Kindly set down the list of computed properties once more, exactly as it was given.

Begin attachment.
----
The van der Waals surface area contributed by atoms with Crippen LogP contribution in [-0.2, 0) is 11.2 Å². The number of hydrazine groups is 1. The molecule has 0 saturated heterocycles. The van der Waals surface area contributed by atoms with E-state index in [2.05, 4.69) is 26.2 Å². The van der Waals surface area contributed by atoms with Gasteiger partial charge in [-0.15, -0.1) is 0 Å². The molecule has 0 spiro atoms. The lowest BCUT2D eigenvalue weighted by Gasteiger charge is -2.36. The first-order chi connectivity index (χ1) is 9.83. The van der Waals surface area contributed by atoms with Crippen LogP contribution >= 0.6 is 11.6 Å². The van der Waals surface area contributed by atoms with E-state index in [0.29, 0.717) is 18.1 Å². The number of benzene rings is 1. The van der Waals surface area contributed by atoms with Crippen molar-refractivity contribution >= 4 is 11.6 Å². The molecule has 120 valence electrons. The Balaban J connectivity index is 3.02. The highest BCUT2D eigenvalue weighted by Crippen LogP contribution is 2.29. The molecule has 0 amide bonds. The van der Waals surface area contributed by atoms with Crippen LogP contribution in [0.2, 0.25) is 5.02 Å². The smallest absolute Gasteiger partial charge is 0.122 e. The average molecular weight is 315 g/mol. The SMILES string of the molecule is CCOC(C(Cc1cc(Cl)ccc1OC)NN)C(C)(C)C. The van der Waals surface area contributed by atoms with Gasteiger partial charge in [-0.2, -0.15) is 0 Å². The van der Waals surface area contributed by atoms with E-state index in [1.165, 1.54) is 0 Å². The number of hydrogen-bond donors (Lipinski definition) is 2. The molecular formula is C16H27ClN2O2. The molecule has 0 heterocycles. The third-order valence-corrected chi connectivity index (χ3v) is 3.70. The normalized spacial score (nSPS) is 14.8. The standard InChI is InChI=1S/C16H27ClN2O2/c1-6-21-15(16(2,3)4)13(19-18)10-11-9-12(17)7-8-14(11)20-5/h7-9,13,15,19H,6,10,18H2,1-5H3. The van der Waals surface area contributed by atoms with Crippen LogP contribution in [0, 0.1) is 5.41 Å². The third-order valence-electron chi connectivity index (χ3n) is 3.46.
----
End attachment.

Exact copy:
The van der Waals surface area contributed by atoms with Crippen LogP contribution in [-0.2, 0) is 11.2 Å². The number of hydrazine groups is 1. The molecule has 0 saturated heterocycles. The van der Waals surface area contributed by atoms with E-state index in [2.05, 4.69) is 26.2 Å². The van der Waals surface area contributed by atoms with Gasteiger partial charge in [-0.15, -0.1) is 0 Å². The molecule has 0 spiro atoms. The lowest BCUT2D eigenvalue weighted by Gasteiger charge is -2.36. The first-order chi connectivity index (χ1) is 9.83. The van der Waals surface area contributed by atoms with Crippen LogP contribution >= 0.6 is 11.6 Å². The van der Waals surface area contributed by atoms with E-state index in [0.29, 0.717) is 18.1 Å². The number of benzene rings is 1. The van der Waals surface area contributed by atoms with Crippen molar-refractivity contribution >= 4 is 11.6 Å². The molecule has 120 valence electrons. The Balaban J connectivity index is 3.02. The highest BCUT2D eigenvalue weighted by Crippen LogP contribution is 2.29. The molecule has 0 amide bonds. The van der Waals surface area contributed by atoms with Crippen LogP contribution in [0.2, 0.25) is 5.02 Å². The smallest absolute Gasteiger partial charge is 0.122 e. The average molecular weight is 315 g/mol. The SMILES string of the molecule is CCOC(C(Cc1cc(Cl)ccc1OC)NN)C(C)(C)C. The van der Waals surface area contributed by atoms with Gasteiger partial charge in [-0.2, -0.15) is 0 Å². The van der Waals surface area contributed by atoms with E-state index in [1.165, 1.54) is 0 Å². The number of hydrogen-bond donors (Lipinski definition) is 2. The molecular formula is C16H27ClN2O2. The molecule has 0 heterocycles. The third-order valence-corrected chi connectivity index (χ3v) is 3.70. The normalized spacial score (nSPS) is 14.8. The standard InChI is InChI=1S/C16H27ClN2O2/c1-6-21-15(16(2,3)4)13(19-18)10-11-9-12(17)7-8-14(11)20-5/h7-9,13,15,19H,6,10,18H2,1-5H3. The van der Waals surface area contributed by atoms with Crippen LogP contribution in [0, 0.1) is 5.41 Å². The third-order valence-electron chi connectivity index (χ3n) is 3.46.